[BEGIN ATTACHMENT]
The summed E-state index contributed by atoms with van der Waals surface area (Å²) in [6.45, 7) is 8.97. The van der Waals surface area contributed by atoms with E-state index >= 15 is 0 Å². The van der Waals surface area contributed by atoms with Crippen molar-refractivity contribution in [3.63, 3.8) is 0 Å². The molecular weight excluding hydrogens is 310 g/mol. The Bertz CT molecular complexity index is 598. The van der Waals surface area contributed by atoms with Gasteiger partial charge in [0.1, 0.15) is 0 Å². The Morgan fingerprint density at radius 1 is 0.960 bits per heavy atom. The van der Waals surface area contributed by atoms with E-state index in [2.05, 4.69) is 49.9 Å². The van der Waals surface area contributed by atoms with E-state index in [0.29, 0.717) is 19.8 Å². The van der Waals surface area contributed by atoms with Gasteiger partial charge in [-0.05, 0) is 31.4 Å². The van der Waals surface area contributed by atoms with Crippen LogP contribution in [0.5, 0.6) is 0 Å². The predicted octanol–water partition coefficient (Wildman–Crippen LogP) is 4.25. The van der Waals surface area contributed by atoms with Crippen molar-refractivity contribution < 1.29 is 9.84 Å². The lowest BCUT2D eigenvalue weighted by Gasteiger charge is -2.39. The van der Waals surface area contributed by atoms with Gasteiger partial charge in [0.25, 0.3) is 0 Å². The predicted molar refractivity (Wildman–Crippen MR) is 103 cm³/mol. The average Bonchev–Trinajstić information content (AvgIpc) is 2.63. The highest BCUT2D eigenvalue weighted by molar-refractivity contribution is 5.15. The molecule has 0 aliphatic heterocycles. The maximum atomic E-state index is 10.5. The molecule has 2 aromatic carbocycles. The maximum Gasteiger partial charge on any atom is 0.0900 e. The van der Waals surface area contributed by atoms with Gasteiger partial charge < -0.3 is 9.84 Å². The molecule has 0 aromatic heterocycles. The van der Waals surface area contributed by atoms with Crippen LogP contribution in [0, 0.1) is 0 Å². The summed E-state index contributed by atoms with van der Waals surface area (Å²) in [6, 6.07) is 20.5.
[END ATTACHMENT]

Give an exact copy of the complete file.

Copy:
The summed E-state index contributed by atoms with van der Waals surface area (Å²) in [6.45, 7) is 8.97. The van der Waals surface area contributed by atoms with E-state index >= 15 is 0 Å². The van der Waals surface area contributed by atoms with Crippen molar-refractivity contribution in [3.63, 3.8) is 0 Å². The molecular weight excluding hydrogens is 310 g/mol. The Bertz CT molecular complexity index is 598. The van der Waals surface area contributed by atoms with Gasteiger partial charge in [0.1, 0.15) is 0 Å². The Morgan fingerprint density at radius 1 is 0.960 bits per heavy atom. The van der Waals surface area contributed by atoms with E-state index in [2.05, 4.69) is 49.9 Å². The van der Waals surface area contributed by atoms with E-state index in [0.29, 0.717) is 19.8 Å². The van der Waals surface area contributed by atoms with Gasteiger partial charge in [-0.05, 0) is 31.4 Å². The van der Waals surface area contributed by atoms with Crippen LogP contribution in [0.5, 0.6) is 0 Å². The predicted octanol–water partition coefficient (Wildman–Crippen LogP) is 4.25. The van der Waals surface area contributed by atoms with Crippen molar-refractivity contribution < 1.29 is 9.84 Å². The lowest BCUT2D eigenvalue weighted by Gasteiger charge is -2.39. The van der Waals surface area contributed by atoms with Gasteiger partial charge in [0.25, 0.3) is 0 Å². The predicted molar refractivity (Wildman–Crippen MR) is 103 cm³/mol. The average Bonchev–Trinajstić information content (AvgIpc) is 2.63. The highest BCUT2D eigenvalue weighted by molar-refractivity contribution is 5.15. The molecule has 0 aliphatic heterocycles. The maximum atomic E-state index is 10.5. The molecule has 2 aromatic carbocycles. The maximum Gasteiger partial charge on any atom is 0.0900 e. The van der Waals surface area contributed by atoms with Gasteiger partial charge < -0.3 is 9.84 Å². The molecule has 0 aromatic heterocycles. The van der Waals surface area contributed by atoms with Crippen LogP contribution in [0, 0.1) is 0 Å². The summed E-state index contributed by atoms with van der Waals surface area (Å²) in [6, 6.07) is 20.5.